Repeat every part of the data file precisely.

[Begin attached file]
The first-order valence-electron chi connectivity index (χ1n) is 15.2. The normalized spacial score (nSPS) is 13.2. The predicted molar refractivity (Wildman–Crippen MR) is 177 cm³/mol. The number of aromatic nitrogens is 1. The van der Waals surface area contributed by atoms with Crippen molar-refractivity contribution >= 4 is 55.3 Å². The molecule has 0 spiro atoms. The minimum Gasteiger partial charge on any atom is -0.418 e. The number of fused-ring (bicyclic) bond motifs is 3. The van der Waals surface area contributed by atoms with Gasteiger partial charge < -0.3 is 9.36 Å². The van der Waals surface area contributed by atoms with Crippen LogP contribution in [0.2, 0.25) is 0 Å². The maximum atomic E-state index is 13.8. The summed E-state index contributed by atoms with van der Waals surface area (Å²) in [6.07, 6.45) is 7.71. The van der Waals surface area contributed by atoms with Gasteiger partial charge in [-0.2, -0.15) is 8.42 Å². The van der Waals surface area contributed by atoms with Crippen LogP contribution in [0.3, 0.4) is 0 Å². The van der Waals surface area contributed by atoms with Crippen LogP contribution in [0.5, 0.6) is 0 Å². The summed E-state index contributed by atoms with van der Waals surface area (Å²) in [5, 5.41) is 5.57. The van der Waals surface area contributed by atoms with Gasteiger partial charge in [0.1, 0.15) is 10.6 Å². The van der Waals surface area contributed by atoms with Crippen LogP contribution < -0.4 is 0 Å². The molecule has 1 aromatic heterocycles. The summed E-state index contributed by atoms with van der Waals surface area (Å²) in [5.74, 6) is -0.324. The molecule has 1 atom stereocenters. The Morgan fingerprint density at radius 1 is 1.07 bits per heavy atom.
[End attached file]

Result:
The first-order valence-electron chi connectivity index (χ1n) is 15.2. The normalized spacial score (nSPS) is 13.2. The predicted molar refractivity (Wildman–Crippen MR) is 177 cm³/mol. The number of aromatic nitrogens is 1. The van der Waals surface area contributed by atoms with Crippen molar-refractivity contribution >= 4 is 55.3 Å². The molecule has 0 spiro atoms. The minimum Gasteiger partial charge on any atom is -0.418 e. The number of fused-ring (bicyclic) bond motifs is 3. The van der Waals surface area contributed by atoms with Gasteiger partial charge < -0.3 is 9.36 Å². The van der Waals surface area contributed by atoms with Crippen LogP contribution in [0.2, 0.25) is 0 Å². The maximum atomic E-state index is 13.8. The summed E-state index contributed by atoms with van der Waals surface area (Å²) in [6.07, 6.45) is 7.71. The van der Waals surface area contributed by atoms with Gasteiger partial charge in [-0.2, -0.15) is 8.42 Å². The van der Waals surface area contributed by atoms with Crippen LogP contribution in [0.3, 0.4) is 0 Å². The van der Waals surface area contributed by atoms with Crippen LogP contribution in [0.5, 0.6) is 0 Å². The summed E-state index contributed by atoms with van der Waals surface area (Å²) in [5, 5.41) is 5.57. The van der Waals surface area contributed by atoms with Gasteiger partial charge in [0.1, 0.15) is 10.6 Å². The van der Waals surface area contributed by atoms with Crippen LogP contribution < -0.4 is 0 Å². The molecule has 1 aromatic heterocycles. The summed E-state index contributed by atoms with van der Waals surface area (Å²) in [5.74, 6) is -0.324. The molecule has 1 atom stereocenters. The Morgan fingerprint density at radius 1 is 1.07 bits per heavy atom.